Here's How We Get Rid of the Electoral College For Good
With a debate raging today in the Senate about which particular vulgarity President Trump used to describe African countries, it seems like a good time to review how America can prevent the election of another president who does not win the popular vote.
In other words, how can we ensure the Electoral College is abolished once and for all?
As you may know, the Constitution specifies how many electors each state gets based on its population. There are 538 electors in total, so a presidential candidate needs to secure 270 electors to win. This results in an inordinate amount of energy being focused on swing states such as Ohio and Pennsylvania during presidential campaigns.
The Electoral College system is inherently, and purposefully, undemocratic. The framers of Constitution were worried about putting too much power directly in the hands of voters, and instead wanted to ensure that "the office of President will never fall to the lot of any man who is not in an eminent degree endowed with the requisite qualifications." (How surprised they would be to know that their Electoral College resulted in Trump.)
Article II in the Constitution grants individual states the power to decide how their electoral votes are awarded. Because of this, a critical mass of states whose electoral votes collectively total 270 could have the power to decide the election. If these states agree to award all of their electoral votes to the candidate who wins the national popular vote, the calculus underpinning the Electoral College would be rendered moot.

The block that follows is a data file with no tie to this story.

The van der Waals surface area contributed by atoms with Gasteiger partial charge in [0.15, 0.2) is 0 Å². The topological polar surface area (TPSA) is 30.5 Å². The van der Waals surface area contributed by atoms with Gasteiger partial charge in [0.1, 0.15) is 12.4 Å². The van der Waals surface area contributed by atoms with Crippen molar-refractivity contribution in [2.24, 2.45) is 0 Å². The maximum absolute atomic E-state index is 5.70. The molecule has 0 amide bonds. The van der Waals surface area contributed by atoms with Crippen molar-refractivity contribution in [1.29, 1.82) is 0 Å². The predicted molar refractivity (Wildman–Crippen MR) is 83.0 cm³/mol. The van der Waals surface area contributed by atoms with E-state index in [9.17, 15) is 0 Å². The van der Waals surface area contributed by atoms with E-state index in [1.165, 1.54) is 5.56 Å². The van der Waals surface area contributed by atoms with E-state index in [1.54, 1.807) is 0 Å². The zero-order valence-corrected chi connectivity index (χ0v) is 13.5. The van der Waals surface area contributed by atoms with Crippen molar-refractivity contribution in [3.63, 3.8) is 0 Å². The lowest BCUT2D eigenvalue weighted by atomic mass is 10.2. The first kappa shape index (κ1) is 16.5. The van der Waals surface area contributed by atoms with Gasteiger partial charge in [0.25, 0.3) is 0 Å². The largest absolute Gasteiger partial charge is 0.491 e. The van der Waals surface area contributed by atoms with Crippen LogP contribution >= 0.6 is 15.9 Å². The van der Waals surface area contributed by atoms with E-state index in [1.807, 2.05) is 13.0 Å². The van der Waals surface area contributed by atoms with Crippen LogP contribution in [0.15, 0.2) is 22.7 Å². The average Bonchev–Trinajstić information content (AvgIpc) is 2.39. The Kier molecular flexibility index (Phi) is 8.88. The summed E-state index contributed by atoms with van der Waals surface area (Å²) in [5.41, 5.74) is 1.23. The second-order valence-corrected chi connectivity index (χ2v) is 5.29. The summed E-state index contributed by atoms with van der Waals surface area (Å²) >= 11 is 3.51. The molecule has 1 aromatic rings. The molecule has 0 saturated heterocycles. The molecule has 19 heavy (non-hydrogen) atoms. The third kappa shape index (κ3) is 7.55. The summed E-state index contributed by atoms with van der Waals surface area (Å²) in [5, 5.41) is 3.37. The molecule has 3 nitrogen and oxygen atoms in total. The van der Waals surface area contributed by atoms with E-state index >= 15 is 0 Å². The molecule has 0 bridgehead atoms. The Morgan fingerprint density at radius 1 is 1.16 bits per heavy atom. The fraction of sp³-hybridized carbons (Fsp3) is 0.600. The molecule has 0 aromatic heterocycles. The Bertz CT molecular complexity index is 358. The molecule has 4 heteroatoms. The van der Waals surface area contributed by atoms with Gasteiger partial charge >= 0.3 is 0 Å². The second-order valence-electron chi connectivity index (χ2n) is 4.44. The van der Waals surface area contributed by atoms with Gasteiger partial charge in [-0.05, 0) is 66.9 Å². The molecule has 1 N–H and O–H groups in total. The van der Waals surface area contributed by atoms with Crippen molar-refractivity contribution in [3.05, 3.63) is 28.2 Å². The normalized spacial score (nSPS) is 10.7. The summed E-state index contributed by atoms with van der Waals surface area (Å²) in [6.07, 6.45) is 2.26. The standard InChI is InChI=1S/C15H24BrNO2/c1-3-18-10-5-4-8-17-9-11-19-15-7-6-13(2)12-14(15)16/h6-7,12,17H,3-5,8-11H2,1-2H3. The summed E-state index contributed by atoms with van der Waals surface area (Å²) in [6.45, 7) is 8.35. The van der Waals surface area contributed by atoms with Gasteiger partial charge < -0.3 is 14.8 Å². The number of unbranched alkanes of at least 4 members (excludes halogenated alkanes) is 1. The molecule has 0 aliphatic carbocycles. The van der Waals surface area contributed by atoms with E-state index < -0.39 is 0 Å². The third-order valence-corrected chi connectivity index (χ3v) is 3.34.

As of now, ten states plus the District of Columbia have signed onto the idea of awarding all their electoral votes to the presidential candidate who wins the national popular vote. Together, these states possess 165 electoral votes.
Therefore, just a few more states with a total of 105 electoral votes among them would be needed to agree to this idea. With those additional states on board, there would never again be another 2016 general election where Hillary Clinton won the popular vote but lost the Electoral College to Trump, or like 2000 when the same happened to Al Gore, who was ultimately defeated by George W. Bush.
No matter what, the 270 electoral votes needed to win would go to the candidate who got the majority of the votes.
A coordinated national effort to pressure state governments to pass the National Popular Vote bill is going on now. If this plan succeeds, our country could be a step closer to a true democracy.